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Lösel and Schmucker again

posted 23 Feb 2017, 08:21 by Robert Forde   [ updated 23 Feb 2017, 08:54 ]
Elsewhere on this site (see "The effectiveness of offending behaviour programmes") I gave details of a 2005 review by Lösel and Schmucker, which claimed to find evidence of effectiveness for sex offender treatment programmes. There appeared to be numerous flaws in that review, which rendered the claim unsustainable.

In a more recent review, involving stricter criteria, the same authors reviewed sex offender treatment programmes again. This time they found no evidence for effectiveness in programmes that were conducted in prison. For programmes conducted in the community they found a small effect of about 6%. The authors suggested that some prison-based programmes did show some effect; it was the overall effect which was zero.

There remains a difficulty: if the overall effect was zero among prison-based programmes, but some did better, then logically some must have done worse. It is natural to find that there is variation in the data when conducting a study of this sort, but it is a mistake to conclude that the "better" studies were effective and the "worse" studies can somehow be explained away (with the implication that they weren't being run properly and might have done better if they were). For the same reason, the fact that some community-based programmes appeared to show a treatment effect may also be unreliable.

The authors noted that there were very few randomized controlled trials (RCTs) among the studies which they included in their review. As noted elsewhere, RCTs provide the strictest test of any treatment, and are mandatory in other fields such as medicine and pharmaceutical treatments. None of the RCTs in this review showed any treatment effect. Furthermore, as with their 2005 review, studies only showed a treatment effect if they were evaluated by the people conducting them (that is, if they were "marking their own homework"). Again as with the earlier review, studies only showed a treatment effect if they involved small numbers (less than 50). Again, this is classically what one would expect if the results were affected by a "bound for publication" bias.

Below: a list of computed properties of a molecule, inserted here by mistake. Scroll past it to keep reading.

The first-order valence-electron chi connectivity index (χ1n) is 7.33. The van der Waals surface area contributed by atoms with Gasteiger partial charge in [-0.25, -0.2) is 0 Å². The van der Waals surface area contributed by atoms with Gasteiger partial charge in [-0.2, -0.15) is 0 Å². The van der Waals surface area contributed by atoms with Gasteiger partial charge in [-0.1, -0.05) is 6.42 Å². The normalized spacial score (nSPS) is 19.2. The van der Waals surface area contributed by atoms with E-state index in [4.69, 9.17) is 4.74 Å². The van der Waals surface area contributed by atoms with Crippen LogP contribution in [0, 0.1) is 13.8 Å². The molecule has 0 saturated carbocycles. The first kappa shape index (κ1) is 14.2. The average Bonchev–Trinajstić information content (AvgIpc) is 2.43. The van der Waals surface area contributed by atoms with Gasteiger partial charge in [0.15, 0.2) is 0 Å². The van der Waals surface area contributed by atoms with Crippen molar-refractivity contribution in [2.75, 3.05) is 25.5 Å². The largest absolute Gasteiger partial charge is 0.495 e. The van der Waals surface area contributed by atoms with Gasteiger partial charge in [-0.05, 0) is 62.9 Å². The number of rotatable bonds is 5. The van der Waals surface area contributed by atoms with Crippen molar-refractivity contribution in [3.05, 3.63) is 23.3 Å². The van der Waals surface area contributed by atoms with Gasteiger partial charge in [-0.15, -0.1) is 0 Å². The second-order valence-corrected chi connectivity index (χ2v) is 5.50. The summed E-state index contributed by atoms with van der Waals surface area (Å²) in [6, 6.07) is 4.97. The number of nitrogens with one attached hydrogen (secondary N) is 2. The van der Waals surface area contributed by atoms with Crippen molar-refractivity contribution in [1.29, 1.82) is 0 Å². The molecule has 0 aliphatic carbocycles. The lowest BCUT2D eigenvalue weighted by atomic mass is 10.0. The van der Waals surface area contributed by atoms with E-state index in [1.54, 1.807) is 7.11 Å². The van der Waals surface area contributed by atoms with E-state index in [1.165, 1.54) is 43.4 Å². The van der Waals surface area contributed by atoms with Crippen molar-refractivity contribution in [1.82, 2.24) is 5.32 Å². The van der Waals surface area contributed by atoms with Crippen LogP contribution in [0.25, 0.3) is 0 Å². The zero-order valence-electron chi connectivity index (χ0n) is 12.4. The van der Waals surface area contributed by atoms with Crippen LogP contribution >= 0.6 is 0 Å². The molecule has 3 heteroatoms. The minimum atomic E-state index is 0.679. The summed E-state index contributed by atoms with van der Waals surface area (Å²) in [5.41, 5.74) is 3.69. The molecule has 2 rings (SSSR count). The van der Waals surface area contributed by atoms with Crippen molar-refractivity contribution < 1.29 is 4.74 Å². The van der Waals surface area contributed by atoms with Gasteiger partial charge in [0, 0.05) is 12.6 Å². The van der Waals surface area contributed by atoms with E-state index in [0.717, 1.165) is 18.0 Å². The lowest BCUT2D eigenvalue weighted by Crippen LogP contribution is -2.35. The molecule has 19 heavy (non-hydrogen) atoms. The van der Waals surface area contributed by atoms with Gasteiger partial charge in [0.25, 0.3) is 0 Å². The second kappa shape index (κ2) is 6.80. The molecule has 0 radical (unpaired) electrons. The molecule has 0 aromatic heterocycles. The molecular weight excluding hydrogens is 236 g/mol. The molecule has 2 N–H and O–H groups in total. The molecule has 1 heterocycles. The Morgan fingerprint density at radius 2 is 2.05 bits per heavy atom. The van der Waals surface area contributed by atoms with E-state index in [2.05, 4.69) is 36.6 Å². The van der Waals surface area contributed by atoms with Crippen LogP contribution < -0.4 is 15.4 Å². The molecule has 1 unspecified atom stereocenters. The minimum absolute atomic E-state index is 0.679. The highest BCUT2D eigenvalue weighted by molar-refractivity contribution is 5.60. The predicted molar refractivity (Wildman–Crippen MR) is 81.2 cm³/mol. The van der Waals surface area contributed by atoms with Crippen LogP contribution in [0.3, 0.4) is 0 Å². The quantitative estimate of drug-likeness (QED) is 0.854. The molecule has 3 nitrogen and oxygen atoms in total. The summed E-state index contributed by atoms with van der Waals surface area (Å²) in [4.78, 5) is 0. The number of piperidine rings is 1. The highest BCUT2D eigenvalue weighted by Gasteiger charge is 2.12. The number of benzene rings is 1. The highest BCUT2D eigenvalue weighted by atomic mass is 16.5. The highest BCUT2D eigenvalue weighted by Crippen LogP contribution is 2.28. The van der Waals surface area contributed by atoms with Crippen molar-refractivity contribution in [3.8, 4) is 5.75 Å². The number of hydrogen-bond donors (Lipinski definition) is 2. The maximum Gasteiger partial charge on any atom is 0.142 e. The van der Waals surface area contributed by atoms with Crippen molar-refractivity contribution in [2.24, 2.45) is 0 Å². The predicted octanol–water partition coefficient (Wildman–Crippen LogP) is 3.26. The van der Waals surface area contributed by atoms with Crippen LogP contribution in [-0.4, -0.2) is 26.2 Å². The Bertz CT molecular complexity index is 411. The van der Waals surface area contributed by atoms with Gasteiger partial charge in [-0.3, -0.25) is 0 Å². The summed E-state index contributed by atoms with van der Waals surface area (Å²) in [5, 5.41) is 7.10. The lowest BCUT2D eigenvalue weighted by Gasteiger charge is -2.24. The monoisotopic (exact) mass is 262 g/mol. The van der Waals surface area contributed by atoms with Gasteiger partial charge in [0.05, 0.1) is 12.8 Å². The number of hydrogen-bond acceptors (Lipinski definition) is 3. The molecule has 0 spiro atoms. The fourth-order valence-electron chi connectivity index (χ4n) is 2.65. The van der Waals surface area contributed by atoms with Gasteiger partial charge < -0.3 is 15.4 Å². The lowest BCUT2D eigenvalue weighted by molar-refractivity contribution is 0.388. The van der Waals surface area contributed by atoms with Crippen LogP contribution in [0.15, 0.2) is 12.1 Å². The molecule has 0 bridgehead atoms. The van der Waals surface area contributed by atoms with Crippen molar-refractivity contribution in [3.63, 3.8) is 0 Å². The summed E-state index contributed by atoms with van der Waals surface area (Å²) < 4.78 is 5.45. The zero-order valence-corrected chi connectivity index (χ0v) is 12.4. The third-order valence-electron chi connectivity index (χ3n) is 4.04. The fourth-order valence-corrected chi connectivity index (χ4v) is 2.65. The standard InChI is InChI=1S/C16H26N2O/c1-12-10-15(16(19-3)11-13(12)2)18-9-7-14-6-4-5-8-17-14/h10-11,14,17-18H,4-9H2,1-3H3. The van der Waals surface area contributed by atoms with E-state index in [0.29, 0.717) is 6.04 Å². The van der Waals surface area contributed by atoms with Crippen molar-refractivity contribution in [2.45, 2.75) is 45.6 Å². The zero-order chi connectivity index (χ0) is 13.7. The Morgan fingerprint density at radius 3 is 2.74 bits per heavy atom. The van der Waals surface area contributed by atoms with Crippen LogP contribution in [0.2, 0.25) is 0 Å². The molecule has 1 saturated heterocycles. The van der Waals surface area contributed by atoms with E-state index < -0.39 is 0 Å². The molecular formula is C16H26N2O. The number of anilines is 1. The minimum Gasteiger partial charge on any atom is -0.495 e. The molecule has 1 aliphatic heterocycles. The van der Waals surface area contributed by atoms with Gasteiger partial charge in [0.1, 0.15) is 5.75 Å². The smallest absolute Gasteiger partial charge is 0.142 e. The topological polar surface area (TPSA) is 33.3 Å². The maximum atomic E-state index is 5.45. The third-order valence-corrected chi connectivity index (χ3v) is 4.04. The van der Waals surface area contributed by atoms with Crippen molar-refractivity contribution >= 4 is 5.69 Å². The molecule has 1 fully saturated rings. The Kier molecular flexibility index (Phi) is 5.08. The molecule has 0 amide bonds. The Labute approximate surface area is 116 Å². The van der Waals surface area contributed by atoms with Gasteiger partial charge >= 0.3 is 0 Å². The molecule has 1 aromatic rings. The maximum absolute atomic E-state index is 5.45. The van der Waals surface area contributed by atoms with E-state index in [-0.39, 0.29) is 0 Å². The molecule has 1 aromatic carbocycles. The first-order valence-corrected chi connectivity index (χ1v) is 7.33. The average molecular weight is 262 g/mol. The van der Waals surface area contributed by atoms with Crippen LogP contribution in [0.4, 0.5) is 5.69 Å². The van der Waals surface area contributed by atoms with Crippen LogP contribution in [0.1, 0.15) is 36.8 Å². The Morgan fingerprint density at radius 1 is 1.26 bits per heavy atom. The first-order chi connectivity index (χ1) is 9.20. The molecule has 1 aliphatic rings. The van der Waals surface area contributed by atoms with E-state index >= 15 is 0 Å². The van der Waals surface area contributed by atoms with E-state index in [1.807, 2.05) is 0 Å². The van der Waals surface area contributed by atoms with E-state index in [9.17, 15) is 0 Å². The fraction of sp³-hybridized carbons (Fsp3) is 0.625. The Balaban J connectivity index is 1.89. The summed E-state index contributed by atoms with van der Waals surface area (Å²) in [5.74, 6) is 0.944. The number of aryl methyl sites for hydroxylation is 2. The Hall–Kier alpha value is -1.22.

Altogether, although the authors describe the results as "promising", it is very difficult to see how this study provides any support for the use of sex offender treatment programmes based on cognitive-behavioural approaches.These programmes have been undergoing evaluation, and showing allegedly "promising" results for 20 years or more. One may reasonably ask how long we have to wait before this promise is fulfilled, or we are entitled to decide that such programmes are ineffective. The truth is that when high quality studies are conducted there is no treatment effect.

Given the costs of these programmes to correctional systems throughout the Western world, and the fact that they tend to starve other approaches of funding, is it time for a change of policy?